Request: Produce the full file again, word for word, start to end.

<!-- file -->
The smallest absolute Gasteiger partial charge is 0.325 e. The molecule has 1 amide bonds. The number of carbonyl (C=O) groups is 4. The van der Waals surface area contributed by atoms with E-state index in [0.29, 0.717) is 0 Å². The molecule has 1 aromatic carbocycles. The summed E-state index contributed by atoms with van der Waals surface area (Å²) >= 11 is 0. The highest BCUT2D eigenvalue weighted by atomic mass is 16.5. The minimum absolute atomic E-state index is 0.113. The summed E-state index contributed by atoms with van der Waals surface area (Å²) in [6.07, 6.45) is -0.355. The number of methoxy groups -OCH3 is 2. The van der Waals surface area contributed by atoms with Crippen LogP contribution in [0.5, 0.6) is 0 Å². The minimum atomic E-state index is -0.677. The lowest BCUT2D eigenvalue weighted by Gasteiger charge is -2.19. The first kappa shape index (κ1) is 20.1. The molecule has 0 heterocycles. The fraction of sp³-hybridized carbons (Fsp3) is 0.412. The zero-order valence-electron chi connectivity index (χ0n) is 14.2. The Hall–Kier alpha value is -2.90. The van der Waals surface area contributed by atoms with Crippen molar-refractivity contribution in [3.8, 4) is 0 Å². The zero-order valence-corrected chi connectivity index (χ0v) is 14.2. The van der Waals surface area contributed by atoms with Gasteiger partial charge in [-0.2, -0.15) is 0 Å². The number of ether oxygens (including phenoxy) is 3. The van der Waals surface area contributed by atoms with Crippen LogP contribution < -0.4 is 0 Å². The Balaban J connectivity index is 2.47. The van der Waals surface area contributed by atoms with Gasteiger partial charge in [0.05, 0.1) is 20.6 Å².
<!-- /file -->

The smallest absolute Gasteiger partial charge is 0.325 e. The molecule has 1 amide bonds. The number of carbonyl (C=O) groups is 4. The van der Waals surface area contributed by atoms with E-state index in [0.29, 0.717) is 0 Å². The molecule has 1 aromatic carbocycles. The summed E-state index contributed by atoms with van der Waals surface area (Å²) >= 11 is 0. The highest BCUT2D eigenvalue weighted by atomic mass is 16.5. The minimum absolute atomic E-state index is 0.113. The summed E-state index contributed by atoms with van der Waals surface area (Å²) in [6.07, 6.45) is -0.355. The number of methoxy groups -OCH3 is 2. The van der Waals surface area contributed by atoms with Crippen LogP contribution in [0.5, 0.6) is 0 Å². The minimum atomic E-state index is -0.677. The lowest BCUT2D eigenvalue weighted by Gasteiger charge is -2.19. The first kappa shape index (κ1) is 20.1. The molecule has 0 heterocycles. The fraction of sp³-hybridized carbons (Fsp3) is 0.412. The zero-order valence-electron chi connectivity index (χ0n) is 14.2. The Hall–Kier alpha value is -2.90. The van der Waals surface area contributed by atoms with Crippen molar-refractivity contribution in [3.8, 4) is 0 Å². The zero-order valence-corrected chi connectivity index (χ0v) is 14.2. The van der Waals surface area contributed by atoms with Gasteiger partial charge in [-0.2, -0.15) is 0 Å². The number of ether oxygens (including phenoxy) is 3. The van der Waals surface area contributed by atoms with Crippen LogP contribution < -0.4 is 0 Å². The Balaban J connectivity index is 2.47. The van der Waals surface area contributed by atoms with Gasteiger partial charge in [0.05, 0.1) is 20.6 Å².